I'll link whatever I found in my research below if you would like to proceed without spending, and if you succeed, please let me know so that it can help future visitors.
Now, that's out of the way, the method I used to add HTTPS to my application was to use Route53, ALB, and scalable EC2 together.
Route 53 routes the traffic to ALB which in turn adds the necessary SSL certificate for HTTPS( I will explain how to get and add the SSL certificate below), and routes the traffic to your EC2.
SO, to add HTTPS, you need:
- Route 53 hosted zone that handles traffic to your domain name
- SSL Certificate
- Application Load Balancer(ALB) configured with the above SSL certificate
What is Route 53
Coming directly from the horse's mouth(AWS Website)
Amazon Route 53 is a highly available and scalable cloud Domain Name System (DNS) web service. It is designed to give developers and businesses an extremely reliable and cost effective way to route end users to Internet applications by translating names like www.example.com into the numeric IP addresses like 192.0.2.1 that computers use to connect to each other. Amazon Route 53 is fully compliant with IPv6 as well.
In other words, it is a DNS system managed by AWS that allows us to access other AWS components through it that are otherwise inaccessible(ALB, Amazon provisioned SSL certificate..etc).
Building and Configuring Your Hosted Zone in Route53
In the AWS search bar, look for Route53 and you should be looking at this.
Choose Route53 and click on hosted zones in the dashboard. Next, click on the top right orange icon that says "Create Hosted Zone"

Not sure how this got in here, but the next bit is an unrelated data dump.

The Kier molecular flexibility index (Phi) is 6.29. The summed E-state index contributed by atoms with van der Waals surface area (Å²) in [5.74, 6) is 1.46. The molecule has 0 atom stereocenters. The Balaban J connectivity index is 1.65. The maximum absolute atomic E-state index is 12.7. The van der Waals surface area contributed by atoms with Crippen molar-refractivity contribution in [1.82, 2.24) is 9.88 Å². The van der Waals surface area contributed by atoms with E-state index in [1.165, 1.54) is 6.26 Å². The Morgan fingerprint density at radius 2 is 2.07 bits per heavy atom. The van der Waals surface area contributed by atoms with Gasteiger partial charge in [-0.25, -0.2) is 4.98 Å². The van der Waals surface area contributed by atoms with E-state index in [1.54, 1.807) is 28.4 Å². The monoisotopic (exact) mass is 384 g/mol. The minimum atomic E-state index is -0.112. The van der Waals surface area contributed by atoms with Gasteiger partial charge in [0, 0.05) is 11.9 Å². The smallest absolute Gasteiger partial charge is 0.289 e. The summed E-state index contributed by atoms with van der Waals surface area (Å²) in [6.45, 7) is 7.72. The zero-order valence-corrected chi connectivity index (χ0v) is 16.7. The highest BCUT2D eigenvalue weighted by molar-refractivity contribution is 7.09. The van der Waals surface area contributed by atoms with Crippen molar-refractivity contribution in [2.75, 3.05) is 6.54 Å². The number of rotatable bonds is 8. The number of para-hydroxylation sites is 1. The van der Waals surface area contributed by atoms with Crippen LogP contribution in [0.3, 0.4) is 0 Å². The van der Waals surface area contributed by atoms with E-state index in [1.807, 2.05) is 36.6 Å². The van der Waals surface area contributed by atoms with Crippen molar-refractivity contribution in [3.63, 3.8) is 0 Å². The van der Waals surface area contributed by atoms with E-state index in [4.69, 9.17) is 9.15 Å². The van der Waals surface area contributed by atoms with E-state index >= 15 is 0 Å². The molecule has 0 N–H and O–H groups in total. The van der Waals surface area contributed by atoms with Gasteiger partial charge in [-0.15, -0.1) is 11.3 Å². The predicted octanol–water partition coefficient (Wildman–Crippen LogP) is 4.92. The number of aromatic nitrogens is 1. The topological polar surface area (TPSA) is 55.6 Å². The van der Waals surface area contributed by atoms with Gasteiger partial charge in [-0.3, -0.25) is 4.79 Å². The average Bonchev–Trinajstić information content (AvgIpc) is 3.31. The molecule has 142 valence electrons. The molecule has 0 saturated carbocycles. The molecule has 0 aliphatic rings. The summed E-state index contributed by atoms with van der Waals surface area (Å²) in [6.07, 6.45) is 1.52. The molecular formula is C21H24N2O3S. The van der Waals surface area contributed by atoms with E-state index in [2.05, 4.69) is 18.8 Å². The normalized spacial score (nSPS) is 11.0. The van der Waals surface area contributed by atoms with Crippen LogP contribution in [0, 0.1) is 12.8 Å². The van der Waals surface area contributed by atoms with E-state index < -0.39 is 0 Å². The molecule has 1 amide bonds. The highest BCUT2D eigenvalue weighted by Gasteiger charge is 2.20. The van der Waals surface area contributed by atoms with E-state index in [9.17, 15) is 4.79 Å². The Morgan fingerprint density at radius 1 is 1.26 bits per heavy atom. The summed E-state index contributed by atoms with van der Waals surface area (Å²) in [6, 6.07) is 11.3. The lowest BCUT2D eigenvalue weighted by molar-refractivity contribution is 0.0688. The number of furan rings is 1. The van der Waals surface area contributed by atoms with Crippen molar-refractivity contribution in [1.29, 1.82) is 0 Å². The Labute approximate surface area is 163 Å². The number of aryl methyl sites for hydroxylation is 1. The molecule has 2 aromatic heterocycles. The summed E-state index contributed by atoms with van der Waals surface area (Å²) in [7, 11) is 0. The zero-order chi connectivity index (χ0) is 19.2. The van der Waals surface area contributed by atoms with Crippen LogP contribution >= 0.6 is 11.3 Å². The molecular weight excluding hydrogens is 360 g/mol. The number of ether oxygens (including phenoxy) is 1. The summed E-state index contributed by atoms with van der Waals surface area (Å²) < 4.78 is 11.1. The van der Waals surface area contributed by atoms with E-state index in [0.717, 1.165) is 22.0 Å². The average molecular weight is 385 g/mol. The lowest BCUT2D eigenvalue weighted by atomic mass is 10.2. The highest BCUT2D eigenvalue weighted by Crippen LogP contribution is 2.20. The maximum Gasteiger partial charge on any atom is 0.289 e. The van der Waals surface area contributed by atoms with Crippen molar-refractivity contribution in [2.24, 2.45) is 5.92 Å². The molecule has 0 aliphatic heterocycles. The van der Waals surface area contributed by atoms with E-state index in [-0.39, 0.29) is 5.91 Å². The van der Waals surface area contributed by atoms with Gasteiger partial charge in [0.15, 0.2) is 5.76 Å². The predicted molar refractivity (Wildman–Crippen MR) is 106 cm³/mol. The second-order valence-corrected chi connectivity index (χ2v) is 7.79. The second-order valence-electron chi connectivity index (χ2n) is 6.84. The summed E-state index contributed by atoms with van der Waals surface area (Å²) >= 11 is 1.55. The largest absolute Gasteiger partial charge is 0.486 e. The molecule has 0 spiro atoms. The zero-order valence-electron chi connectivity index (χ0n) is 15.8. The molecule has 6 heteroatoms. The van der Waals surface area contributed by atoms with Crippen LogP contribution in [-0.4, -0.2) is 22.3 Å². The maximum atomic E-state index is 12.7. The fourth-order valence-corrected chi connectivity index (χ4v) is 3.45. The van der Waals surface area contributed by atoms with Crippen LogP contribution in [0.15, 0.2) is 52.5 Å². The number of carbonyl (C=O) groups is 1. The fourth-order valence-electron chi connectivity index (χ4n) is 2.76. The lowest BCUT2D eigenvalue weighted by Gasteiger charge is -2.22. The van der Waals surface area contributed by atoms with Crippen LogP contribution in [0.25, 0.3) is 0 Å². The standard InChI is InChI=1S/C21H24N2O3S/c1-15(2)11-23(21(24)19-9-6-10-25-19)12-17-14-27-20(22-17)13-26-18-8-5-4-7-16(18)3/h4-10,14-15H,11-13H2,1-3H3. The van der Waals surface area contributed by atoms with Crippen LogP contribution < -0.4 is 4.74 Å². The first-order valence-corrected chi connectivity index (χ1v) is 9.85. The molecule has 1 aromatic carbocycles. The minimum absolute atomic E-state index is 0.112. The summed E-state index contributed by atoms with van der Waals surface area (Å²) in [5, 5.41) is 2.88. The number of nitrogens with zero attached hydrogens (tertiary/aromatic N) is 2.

Fill out the necessary details such as domain name and everything, and click on the "Create Hosted Zone" at the bottom once you are done.
When your zone is created, you are presented with details such as nameservers and such like below
Changing Domain Nameservers to Route 53
Once you get your name servers, you need to go to the DNS dashboard of your domain name provider. For Namecheap, the DNS system would look something like this.
At the spot that says nameservers, change the field from Namecheap Basic DNS to custom DNS and add the settings you got from your route53 page
Mine are different, so you should add your own nameservers here.
Waiting ( The Hardest Step)
Finally.... you gotta wait for a day or two until the DNS gets propagated, but while this happens you can do the rest of the steps, so continue on soldier!!
For any HTTPS application, an SSL certificate is a must and in this section, I will show you exactly how to get it from AWS for FREE.
Now, you know WHY you need it, but for the folks who are not sure what it is, let's first know
What is SSL?
Cloudflare website says,
An SSL certificate is a data file hosted in a website's origin server. SSL certificates make SSL/TLS encryption possible, and they contain the website's public key and the website's identity, along with related information. Devices attempting to communicate with the origin server will reference this file to obtain the public key and verify the server's identity. The private key is kept secret and secure.
SSL Certificate from AWS
In the AWS search bar, search for certificate manager and you should be greeted like the picture below